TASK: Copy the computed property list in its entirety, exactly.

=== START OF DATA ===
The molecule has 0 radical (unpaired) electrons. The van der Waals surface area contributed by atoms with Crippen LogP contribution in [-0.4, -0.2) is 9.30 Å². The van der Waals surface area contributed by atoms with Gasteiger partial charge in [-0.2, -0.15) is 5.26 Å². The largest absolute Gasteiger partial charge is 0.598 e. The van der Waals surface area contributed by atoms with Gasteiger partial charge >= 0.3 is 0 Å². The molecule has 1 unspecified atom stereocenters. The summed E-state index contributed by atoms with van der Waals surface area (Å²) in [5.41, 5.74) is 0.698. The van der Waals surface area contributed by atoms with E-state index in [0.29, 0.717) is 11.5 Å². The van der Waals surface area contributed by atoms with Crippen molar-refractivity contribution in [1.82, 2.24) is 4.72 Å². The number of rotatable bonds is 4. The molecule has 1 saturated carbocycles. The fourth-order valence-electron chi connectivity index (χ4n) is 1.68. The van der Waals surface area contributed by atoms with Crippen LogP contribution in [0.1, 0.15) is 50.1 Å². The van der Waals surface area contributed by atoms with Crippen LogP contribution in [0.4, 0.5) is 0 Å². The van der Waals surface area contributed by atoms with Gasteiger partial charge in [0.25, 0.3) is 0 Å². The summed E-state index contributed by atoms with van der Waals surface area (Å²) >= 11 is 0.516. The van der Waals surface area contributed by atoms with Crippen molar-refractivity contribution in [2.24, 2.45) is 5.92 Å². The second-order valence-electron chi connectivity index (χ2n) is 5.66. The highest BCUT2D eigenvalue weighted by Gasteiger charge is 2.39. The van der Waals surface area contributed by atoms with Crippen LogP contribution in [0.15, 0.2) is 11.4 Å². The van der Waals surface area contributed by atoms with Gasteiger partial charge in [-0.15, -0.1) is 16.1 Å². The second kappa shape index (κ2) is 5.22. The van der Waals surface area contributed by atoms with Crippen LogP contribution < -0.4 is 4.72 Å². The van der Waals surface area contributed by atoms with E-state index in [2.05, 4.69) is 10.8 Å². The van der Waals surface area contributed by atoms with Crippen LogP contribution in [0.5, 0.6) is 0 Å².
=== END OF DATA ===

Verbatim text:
The molecule has 0 radical (unpaired) electrons. The van der Waals surface area contributed by atoms with Crippen LogP contribution in [-0.4, -0.2) is 9.30 Å². The van der Waals surface area contributed by atoms with Gasteiger partial charge in [-0.2, -0.15) is 5.26 Å². The largest absolute Gasteiger partial charge is 0.598 e. The van der Waals surface area contributed by atoms with Gasteiger partial charge >= 0.3 is 0 Å². The molecule has 1 unspecified atom stereocenters. The summed E-state index contributed by atoms with van der Waals surface area (Å²) in [5.41, 5.74) is 0.698. The van der Waals surface area contributed by atoms with E-state index in [0.29, 0.717) is 11.5 Å². The van der Waals surface area contributed by atoms with Crippen molar-refractivity contribution in [1.82, 2.24) is 4.72 Å². The number of rotatable bonds is 4. The molecule has 1 saturated carbocycles. The fourth-order valence-electron chi connectivity index (χ4n) is 1.68. The van der Waals surface area contributed by atoms with Crippen LogP contribution in [0.1, 0.15) is 50.1 Å². The van der Waals surface area contributed by atoms with Crippen LogP contribution in [0.4, 0.5) is 0 Å². The van der Waals surface area contributed by atoms with Gasteiger partial charge in [0.25, 0.3) is 0 Å². The summed E-state index contributed by atoms with van der Waals surface area (Å²) >= 11 is 0.516. The van der Waals surface area contributed by atoms with Crippen molar-refractivity contribution in [2.24, 2.45) is 5.92 Å². The second-order valence-electron chi connectivity index (χ2n) is 5.66. The highest BCUT2D eigenvalue weighted by Gasteiger charge is 2.39. The van der Waals surface area contributed by atoms with Crippen LogP contribution in [0.15, 0.2) is 11.4 Å². The van der Waals surface area contributed by atoms with Gasteiger partial charge in [-0.15, -0.1) is 16.1 Å². The second kappa shape index (κ2) is 5.22. The van der Waals surface area contributed by atoms with Crippen LogP contribution < -0.4 is 4.72 Å². The van der Waals surface area contributed by atoms with E-state index in [2.05, 4.69) is 10.8 Å². The van der Waals surface area contributed by atoms with Crippen LogP contribution in [0.5, 0.6) is 0 Å².